2013 October NN – A Delicate Balance


King snake

King snake

We humans are endotherms; we create body heat by breaking down food. Our high metabolism keeps our core temperature right around 97.8 degrees. This body temperature is an indication of how fast the molecules in our cells are moving at all times. Although we experience cold and hot seasons, the difference in temperatures doesn’t affect how our bodies work.

To remain active cold blooded creatures such as lizards and snakes must seek sunshine in the morning. Reptiles get their muscle cells working and overcome the sluggishness brought on by cooler night time temperatures by absorbing heat from sunbeams or sun warmed rock. (Some of us endotherms drink coffee to the same effect.) When it gets too hot, cold blooded animals move into the shade or even retreat to burrows, which is why you won’t see reptiles out moving around at midday in the summer. Amphibians such as frogs, toads and salamanders also seek the sun’s warmth to get moving, basking on the sunlit banks of streams. Butterflies and moths are languid on chilly mornings and settle at sunrise with their wings positioned for maximum absorption of the early rays. Honey bees and bumble bees vibrate flight muscles to quickly warm up and fuel their nectar finding expeditions.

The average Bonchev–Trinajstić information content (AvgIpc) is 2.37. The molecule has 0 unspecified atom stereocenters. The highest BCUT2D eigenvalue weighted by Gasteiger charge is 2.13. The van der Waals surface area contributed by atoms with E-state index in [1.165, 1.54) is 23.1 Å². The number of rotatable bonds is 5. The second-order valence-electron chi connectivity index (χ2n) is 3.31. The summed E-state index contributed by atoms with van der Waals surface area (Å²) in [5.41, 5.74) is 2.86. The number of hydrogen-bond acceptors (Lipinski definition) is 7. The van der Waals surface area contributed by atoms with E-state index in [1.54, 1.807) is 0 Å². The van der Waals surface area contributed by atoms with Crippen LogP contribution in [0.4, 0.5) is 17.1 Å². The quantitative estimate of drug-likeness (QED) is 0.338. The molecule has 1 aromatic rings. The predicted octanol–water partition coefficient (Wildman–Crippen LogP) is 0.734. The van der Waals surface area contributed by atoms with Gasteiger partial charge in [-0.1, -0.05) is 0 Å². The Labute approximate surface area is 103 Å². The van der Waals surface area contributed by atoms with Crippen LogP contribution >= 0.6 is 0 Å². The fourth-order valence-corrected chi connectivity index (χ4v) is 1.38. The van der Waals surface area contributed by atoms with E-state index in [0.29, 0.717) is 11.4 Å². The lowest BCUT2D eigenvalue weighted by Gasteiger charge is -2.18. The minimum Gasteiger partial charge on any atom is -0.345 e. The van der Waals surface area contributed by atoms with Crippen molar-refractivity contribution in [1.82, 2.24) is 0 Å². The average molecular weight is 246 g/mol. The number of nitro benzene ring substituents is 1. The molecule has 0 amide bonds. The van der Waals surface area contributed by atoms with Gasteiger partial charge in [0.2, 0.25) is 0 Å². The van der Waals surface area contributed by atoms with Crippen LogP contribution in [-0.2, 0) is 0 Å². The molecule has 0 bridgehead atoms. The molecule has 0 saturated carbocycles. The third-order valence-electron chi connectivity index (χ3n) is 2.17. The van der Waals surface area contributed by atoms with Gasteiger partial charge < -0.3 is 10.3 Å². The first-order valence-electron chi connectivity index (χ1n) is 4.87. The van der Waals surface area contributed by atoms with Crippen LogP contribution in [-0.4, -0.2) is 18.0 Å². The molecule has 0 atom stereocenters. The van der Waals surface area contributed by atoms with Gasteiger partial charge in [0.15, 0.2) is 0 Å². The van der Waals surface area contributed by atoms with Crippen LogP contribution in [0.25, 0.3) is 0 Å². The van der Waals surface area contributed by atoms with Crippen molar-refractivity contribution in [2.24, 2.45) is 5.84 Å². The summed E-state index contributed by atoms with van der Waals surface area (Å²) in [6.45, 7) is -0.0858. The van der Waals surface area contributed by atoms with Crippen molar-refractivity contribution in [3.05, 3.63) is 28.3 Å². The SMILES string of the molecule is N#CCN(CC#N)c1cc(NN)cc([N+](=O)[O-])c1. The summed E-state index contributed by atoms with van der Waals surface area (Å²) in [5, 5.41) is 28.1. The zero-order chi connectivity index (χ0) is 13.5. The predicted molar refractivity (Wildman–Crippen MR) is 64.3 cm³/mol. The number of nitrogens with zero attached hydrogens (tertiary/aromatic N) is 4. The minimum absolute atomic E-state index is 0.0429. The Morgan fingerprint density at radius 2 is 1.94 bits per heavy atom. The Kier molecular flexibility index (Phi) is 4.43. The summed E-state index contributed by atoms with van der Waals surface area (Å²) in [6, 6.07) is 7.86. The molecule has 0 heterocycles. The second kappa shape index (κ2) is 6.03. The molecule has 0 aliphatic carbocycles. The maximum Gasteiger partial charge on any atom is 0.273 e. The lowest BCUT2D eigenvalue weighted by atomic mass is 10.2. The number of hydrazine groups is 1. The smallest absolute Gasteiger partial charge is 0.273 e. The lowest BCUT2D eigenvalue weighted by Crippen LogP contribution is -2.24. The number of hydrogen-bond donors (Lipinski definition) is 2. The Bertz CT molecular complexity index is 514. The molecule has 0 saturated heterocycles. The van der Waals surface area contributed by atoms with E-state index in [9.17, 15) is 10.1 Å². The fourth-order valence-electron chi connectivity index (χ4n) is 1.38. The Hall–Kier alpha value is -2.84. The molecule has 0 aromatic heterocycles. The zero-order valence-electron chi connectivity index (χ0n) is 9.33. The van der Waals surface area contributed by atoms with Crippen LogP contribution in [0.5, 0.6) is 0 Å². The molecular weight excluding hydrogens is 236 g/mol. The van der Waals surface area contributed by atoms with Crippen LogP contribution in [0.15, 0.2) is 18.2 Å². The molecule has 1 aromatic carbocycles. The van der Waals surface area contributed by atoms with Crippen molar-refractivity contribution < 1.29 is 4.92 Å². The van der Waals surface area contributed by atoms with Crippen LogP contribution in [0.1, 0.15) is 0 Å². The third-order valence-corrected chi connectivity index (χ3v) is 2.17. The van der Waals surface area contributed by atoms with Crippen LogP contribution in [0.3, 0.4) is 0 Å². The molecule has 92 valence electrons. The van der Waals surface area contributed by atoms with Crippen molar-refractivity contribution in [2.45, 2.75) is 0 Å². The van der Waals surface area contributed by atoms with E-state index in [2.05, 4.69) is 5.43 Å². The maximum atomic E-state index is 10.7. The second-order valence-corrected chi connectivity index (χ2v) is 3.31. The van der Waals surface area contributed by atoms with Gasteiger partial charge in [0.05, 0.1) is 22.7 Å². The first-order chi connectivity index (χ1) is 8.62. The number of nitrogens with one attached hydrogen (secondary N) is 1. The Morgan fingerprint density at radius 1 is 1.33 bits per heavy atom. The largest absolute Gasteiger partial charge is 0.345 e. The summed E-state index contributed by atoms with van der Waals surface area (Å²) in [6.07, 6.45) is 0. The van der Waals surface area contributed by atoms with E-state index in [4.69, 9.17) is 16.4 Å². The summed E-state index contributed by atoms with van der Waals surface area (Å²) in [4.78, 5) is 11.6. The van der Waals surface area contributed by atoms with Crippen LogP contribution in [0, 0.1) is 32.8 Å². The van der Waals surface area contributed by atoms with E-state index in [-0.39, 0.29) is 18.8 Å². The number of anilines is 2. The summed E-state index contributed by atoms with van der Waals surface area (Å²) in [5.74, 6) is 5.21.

Once body temperatures are brought into their sweet spot cold blooded animals enjoy lightning fast reflexes. The attainment of perfect body temperatures also aids digestion, allowing ectotherms to gain the most nutrients from their food. In short, a toasty warm ectotherm is a happy cold blooded animal. We don’t have wood frogs around here, but these amazing amphibian ectotherms freeze solid in the winter. Ice crystals actually form in their body cavities and their hearts stop beating. As the chill of winter sets in, glucose floods their systems keeping the vital organs viable. Come spring wood frogs thaw out good as new. See frogsaregreen.org.

In case you are wondering, the phrase cold blooded murder came about in the 1700’s when it was believed that emotions affected the temperature of a person’s blood. A person who appeared detached and ruthless was considered cold blooded, while a hot blood was ruled by their passions.

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